Democratic Sen. Kirsten Gillibrand (N.Y.) said Tuesday that corporations own Washington, D.C., and called for publicly-funded elections to take money out of politics.
Gillibrand blasted current campaign finance rules during an appearance on CBS's "The Late Show" with host Stephen Colbert.
"Is Washington owned by corporations, as we all cynically fear?" Colbert asked Gillibrand.
"Well, yeah," the senator responded. "I believe that—first of all, we have dark money in politics. We have unlimited corporate spending with no accountability, no transparency. So we have to get the money out of politics ... It undermines our democracy."
Gillibrand, whose name has been floated as a potential 2020 presidential candidate, then touted her recent vow to stop accepting campaign donations from corporate political action committees. She joined Sens. Bernie Sanders (I., Vt.), Elizabeth Warren (D., Mass.), Maria Cantwell (D., Wash.), and Cory Booker (D., N.J.), all rumored to be mulling White House bids, in pledging to no longer accept such contributions.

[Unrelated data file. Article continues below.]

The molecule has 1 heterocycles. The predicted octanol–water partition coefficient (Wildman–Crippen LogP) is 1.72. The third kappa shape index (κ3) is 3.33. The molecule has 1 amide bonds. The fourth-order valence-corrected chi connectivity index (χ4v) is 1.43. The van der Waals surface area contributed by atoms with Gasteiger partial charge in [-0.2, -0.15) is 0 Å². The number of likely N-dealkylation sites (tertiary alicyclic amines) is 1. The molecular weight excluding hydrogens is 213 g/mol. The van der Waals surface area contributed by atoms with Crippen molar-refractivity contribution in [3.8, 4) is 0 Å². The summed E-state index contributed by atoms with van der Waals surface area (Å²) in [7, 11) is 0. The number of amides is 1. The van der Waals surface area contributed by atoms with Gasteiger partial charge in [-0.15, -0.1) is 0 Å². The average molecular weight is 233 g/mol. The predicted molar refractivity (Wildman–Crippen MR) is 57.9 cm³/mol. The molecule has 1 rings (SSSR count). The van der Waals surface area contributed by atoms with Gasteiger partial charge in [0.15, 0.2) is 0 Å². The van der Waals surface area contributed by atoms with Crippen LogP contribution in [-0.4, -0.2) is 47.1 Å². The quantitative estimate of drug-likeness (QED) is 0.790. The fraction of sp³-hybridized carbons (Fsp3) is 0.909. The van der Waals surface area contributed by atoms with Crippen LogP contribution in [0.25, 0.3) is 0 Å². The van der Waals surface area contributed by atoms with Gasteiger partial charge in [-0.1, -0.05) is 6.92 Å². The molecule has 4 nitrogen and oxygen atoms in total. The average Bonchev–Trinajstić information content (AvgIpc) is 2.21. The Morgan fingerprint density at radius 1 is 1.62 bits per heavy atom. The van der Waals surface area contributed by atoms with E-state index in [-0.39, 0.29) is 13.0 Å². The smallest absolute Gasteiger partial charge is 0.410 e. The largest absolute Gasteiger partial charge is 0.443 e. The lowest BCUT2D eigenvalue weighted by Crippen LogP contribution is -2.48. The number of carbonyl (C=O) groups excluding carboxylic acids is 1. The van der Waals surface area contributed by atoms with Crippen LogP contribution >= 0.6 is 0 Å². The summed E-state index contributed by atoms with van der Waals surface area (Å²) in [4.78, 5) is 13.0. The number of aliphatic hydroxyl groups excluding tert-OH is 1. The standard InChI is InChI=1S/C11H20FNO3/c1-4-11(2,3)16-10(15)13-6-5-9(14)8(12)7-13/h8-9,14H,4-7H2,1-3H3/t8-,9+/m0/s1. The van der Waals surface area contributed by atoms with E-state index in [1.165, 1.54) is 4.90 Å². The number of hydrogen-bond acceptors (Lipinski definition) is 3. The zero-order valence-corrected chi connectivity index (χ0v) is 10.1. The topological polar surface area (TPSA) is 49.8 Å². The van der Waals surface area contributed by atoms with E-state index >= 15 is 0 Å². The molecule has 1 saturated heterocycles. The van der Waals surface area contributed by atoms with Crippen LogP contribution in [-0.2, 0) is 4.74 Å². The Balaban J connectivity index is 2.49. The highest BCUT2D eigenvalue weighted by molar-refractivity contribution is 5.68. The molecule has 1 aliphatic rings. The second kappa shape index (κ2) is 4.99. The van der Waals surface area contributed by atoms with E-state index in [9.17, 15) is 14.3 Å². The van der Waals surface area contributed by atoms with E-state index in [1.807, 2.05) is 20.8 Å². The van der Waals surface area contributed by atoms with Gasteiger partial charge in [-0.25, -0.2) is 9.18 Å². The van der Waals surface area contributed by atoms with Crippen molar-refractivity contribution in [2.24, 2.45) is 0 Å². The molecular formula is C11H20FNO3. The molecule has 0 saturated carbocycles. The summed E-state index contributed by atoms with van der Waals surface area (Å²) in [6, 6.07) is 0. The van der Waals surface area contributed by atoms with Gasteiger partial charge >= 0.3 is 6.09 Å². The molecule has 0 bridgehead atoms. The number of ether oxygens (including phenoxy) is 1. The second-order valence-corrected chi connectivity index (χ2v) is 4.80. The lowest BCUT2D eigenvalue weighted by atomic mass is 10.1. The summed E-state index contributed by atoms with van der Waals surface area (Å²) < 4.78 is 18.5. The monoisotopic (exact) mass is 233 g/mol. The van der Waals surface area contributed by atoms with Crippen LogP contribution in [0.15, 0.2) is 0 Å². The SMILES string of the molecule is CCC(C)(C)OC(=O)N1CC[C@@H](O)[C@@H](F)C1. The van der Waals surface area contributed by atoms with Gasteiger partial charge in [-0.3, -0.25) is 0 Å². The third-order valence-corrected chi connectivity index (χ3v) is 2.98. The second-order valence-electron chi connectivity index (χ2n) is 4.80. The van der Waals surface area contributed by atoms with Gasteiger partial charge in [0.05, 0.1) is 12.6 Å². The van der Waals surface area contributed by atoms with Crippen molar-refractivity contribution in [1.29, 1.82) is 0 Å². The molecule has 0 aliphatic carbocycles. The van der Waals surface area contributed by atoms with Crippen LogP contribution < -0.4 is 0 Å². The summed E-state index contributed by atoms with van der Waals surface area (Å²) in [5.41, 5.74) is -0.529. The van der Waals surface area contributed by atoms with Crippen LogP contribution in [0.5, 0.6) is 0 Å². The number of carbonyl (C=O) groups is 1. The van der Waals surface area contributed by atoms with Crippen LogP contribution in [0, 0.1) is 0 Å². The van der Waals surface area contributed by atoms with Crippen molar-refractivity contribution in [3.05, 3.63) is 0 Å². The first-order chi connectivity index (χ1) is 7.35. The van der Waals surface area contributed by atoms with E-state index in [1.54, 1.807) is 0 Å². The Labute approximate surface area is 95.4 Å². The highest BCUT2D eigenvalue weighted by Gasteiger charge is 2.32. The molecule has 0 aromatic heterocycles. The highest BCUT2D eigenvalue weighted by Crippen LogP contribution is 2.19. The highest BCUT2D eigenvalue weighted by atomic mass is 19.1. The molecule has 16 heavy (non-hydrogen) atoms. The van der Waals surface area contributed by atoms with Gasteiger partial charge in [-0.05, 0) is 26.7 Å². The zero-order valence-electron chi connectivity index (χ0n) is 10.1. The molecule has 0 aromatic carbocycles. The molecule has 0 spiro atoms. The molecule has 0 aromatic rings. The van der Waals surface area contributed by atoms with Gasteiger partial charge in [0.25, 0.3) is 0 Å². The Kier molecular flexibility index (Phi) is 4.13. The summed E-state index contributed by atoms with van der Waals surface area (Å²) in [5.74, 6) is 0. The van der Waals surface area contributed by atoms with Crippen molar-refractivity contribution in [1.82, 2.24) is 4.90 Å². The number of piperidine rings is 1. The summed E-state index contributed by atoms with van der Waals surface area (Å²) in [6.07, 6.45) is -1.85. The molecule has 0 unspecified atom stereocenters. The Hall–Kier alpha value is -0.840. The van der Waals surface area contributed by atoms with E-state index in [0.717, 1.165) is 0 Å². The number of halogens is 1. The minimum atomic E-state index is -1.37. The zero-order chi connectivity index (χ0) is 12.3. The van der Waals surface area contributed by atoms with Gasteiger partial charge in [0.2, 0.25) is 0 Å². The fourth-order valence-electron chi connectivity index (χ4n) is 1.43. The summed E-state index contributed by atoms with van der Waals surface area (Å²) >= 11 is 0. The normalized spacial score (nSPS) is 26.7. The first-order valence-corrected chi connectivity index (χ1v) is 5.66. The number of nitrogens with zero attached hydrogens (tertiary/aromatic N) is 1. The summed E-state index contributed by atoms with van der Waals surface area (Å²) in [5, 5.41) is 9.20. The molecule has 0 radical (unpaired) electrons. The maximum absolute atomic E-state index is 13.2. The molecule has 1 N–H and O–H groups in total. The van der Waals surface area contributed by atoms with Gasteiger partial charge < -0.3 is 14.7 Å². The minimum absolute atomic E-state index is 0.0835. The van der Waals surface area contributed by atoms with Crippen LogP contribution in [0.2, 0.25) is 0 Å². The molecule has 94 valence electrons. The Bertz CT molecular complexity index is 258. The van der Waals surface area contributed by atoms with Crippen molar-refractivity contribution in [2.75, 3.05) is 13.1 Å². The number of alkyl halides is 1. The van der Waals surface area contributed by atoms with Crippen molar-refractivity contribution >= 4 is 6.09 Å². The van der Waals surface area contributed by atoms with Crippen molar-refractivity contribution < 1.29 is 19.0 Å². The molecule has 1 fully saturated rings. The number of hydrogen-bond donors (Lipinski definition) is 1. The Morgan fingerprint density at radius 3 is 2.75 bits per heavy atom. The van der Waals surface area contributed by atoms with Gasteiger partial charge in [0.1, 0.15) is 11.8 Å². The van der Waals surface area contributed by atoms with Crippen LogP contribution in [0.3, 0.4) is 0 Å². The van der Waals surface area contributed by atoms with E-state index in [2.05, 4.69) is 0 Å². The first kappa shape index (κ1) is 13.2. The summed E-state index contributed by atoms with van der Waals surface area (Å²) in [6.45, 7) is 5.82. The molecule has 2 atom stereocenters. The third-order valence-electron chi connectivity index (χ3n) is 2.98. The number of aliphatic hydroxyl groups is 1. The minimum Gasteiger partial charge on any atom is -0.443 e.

Gillibrand's decision came after she accepted $4.9 million from business PACs from 2005-2018, the Washington Examiner noted.
The New York Democrat on Tuesday also castigated the 2010 Supreme Court decision in Citizens United v. FEC, which liberalized regulations on corporate political speech.
"Money is not speech," she said. "I do not believe that the Supreme Court saying money is speech and corporations have the same free speech rights as Americans. That is not true."
Gillibrand then called for public financing of elections.
"We need publicly-funded elections," she said. "You need to get the soft corruption out, you need to get the hard corruption out, and you need to take away the voice and the outsized influence that corporations have over members of Congress."
End Citizens United PAC endorsed Gillibrand after she announced her promise to no longer accept money from corporate PACs.
Published under: Campaign Finance , Citizens United , Election , Kirsten Gillibrand , Stephen Colbert